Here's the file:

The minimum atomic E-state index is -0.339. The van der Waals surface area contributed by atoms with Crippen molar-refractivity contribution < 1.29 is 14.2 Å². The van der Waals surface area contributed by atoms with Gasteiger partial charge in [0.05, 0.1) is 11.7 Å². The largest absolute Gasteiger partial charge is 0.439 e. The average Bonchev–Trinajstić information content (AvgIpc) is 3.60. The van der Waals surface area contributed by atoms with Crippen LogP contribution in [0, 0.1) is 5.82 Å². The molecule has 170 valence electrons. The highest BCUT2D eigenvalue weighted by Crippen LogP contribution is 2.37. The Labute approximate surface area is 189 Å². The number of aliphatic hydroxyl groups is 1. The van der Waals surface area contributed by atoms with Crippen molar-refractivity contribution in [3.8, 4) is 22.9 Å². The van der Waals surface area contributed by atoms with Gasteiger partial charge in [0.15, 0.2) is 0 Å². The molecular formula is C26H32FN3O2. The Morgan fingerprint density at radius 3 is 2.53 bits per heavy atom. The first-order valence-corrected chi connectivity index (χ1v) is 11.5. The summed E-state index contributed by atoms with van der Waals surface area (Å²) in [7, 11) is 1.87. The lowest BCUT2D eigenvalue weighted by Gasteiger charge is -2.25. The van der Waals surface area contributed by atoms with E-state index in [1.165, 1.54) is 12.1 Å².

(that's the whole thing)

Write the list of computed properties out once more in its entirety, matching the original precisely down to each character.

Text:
The minimum atomic E-state index is -0.339. The van der Waals surface area contributed by atoms with Crippen molar-refractivity contribution < 1.29 is 14.2 Å². The van der Waals surface area contributed by atoms with Gasteiger partial charge in [0.05, 0.1) is 11.7 Å². The largest absolute Gasteiger partial charge is 0.439 e. The average Bonchev–Trinajstić information content (AvgIpc) is 3.60. The van der Waals surface area contributed by atoms with Crippen LogP contribution in [0, 0.1) is 5.82 Å². The molecule has 170 valence electrons. The highest BCUT2D eigenvalue weighted by Crippen LogP contribution is 2.37. The Labute approximate surface area is 189 Å². The number of aliphatic hydroxyl groups is 1. The van der Waals surface area contributed by atoms with Crippen molar-refractivity contribution in [3.8, 4) is 22.9 Å². The van der Waals surface area contributed by atoms with Gasteiger partial charge in [0.15, 0.2) is 0 Å². The molecular formula is C26H32FN3O2. The Morgan fingerprint density at radius 3 is 2.53 bits per heavy atom. The first-order valence-corrected chi connectivity index (χ1v) is 11.5. The summed E-state index contributed by atoms with van der Waals surface area (Å²) in [7, 11) is 1.87. The lowest BCUT2D eigenvalue weighted by Gasteiger charge is -2.25. The van der Waals surface area contributed by atoms with E-state index in [1.165, 1.54) is 12.1 Å².